Attempting to delve into one of Tinseltown’s most curious scandals--the mysterious suicide (or was it?) of the original TV Superman actor George Reeves--the story begins after Reeves (Ben Affleck) is found dead of a seemingly self-inflicted gunshot wound during a late night party in his Benedict Canyon home. The case then unfolds through the eyes of Louis Simo (Adrien Brody) a street-smart publicity hungry private dick hired by Reeves’ grieving mother. As Simo slowly peels back the layers of Reeves’ seemingly glamorous life he discovers an actor of charm talent and sophistication whose every opportunity for a big break fizzled forcing him to lead a frustrated existence slumming in the superhero show he deemed beneath him. Gradually identifying with Reeves’ failed expectations for himself Simo discovers a host of candidates who may have actually pulled the trigger on the actor including his young party girl paramour (Robin Tunney) his longtime lover and patron (Diane Lane) and his lover’s husband a powerfully connected studio “fixer” (Bob Hoskins). It is Brody not Affleck who carries the bulk of the film on his shoulders and the Oscar winner delivers a finely etched turn as Simo who’s fractured potential mirrors Reeves’ but quite simply Simo’s story isn’t nearly as dark or engaging as Reeves’ life or the mystery surrounding his death. Affleck an actor who has had his share of ups downs duds and disappointments in Hollywood delivers one of his most charming and fully realized performances to date even if his spot-on recreation of Reeves’ speech pattern is a bit distracting. The luminous Lane’s acting talents remain in full blossom in a character she’s well-suited to play—the aging beauty fearing the road ahead—and she commands every scene she’s in. Unfortunately there should have been many many more of them. She’s almost criminally underused. Hoskins more menacing then ever and the reliable stable of supporting players like Joe Spano are all top-notch as well; only Tunney apparently trying to channel both Betty Boop and Bette Davis simultaneously seems a bit off her game as the wannabe femme fatale. Best known for his strong turns helming many of the best episodes of television series such as The Sopranos Sex and the City and Six Feet Under first time feature director Allen Coulter’s cool assured hand and meticulous recreation of Cold War Los Angeles are major bonuses here. Even when Simo’s story sags in comparison to Reeves’ Coulter keeps us interested particularly when staging the Rashomon-like sequences depicting the various theories behind Reeves’ demise. But by skimping on Reeves’ story in favor of a less compelling fictional framework built around a private detective investigating the case we never see one key suspect’s possible murder scenario enacted visually and it comes off as a glaring omission.
Hardened by years of brutal but loyal military service special ops officer Robert Scott (Val Kilmer) is assigned to find the president's apparently kidnapped daughter Laura Newton (Kristen Bell). Pairing up with his protégé Curtis (Derek Luke) Scott works diligently with a task force of presidential advisors the Secret Service the FBI and the CIA to find her and through their investigation they stumble upon a white slavery ring in the Middle East which may--or may not--have some connection to Laura's disappearance. The straightforward search-and-rescue mission is soon bogged down in political machinations and the girl's abduction starts to look even more suspicious than it did at first. In fact the mission comes to an abrupt halt altogether when the girl is supposedly found drowned from a boating accident. Scott returns to his quiet life until Curtis shows up and proves that Laura is still alive and most likely trapped in the white slavery ring. In a race against time Scott and Curtis embark on their own unofficial rescue mission--and put themselves at the center of a dangerous conspiracy that goes all the way to the top of the U.S. government.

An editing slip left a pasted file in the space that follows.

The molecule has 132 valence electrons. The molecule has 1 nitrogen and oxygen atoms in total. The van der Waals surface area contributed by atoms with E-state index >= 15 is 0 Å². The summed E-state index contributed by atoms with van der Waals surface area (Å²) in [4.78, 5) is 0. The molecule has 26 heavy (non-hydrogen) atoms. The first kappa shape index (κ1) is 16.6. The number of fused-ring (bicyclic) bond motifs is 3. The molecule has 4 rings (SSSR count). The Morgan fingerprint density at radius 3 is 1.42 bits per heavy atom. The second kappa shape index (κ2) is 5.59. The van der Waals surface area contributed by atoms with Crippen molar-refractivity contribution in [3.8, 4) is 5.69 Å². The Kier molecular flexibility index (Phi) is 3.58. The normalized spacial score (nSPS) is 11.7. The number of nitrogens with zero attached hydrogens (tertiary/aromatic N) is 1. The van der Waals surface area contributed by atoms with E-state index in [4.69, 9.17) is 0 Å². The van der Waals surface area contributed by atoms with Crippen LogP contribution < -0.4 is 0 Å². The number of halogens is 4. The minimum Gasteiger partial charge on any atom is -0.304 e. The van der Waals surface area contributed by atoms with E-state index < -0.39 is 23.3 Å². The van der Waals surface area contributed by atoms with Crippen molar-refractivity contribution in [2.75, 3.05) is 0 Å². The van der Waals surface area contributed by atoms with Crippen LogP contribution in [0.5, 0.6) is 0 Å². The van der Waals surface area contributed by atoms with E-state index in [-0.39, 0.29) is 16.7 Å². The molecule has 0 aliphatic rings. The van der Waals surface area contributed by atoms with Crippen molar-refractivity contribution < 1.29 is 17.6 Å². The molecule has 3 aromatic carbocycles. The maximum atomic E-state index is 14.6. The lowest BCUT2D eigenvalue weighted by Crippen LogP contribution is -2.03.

Val Kilmer probably won't be joining Mamet's dedicated circle of players--which includes Joe Mantegna William H. Macy and Mamet's wife actress Rebecca Pidgeon--any time soon. While it's clear Kilmer took the role to work with the talented writer/director he isn't well suited to deliver "Mamet-speak"--the rapid fire delivery of terse dialogue the writer is known for--and Kilmer looks uncomfortable trying to do it. The gifted actor who can't help but bring in his own quirky sensibilities to the part still hits the nail on the head as steely resolute Scott. But the minute he starts dispensing sage advice--Mamet-style--Kilmer sticks out like a sore thumb. Same goes for Luke (Antwone Fisher) who is entirely miscast as Scott's sidekick. Others in the ensemble however handle the Mamet chores more adeptly including Macy and Ed O'Neill (yes the guy from TV's Married ... With Children) as presidential aides.
Spartan's real problem however is that it's a thriller without much thrill. Mamet's expertise is in creating scenarios within a microcosm whether it's a world of con artists (House of Games; The Spanish Prisoner) salesmen (Glengarry Glen Ross) or even showbiz (State and Main). These Mamet films are even-keeled--almost devoid of emotion. He sets up characters and actions relevant to that particular world so when characters spout lines in Mamet's distinctive style it comes off as perfectly natural. Yet with Spartan Mamet is tackling a bigger grander picture and when his style is applied to the world as a whole it doesn't work. Plus in the thriller genre the audience needs to feel invested in the characters and Mamet's distant unemotional style doesn't lend itself to sending the audience's collective hearts racing. The only poignant moment in the film belongs to Bell as the wounded daughter who just wants a little attention from Daddy and the only truly exciting moments are during her rescue. That said however Spartan proves Mamet still knows how to craft a story. Although the script is at times vague and convoluted it thankfully never falls into any of the genre's usual patterns and it throws in enough twists to keep you on your toes.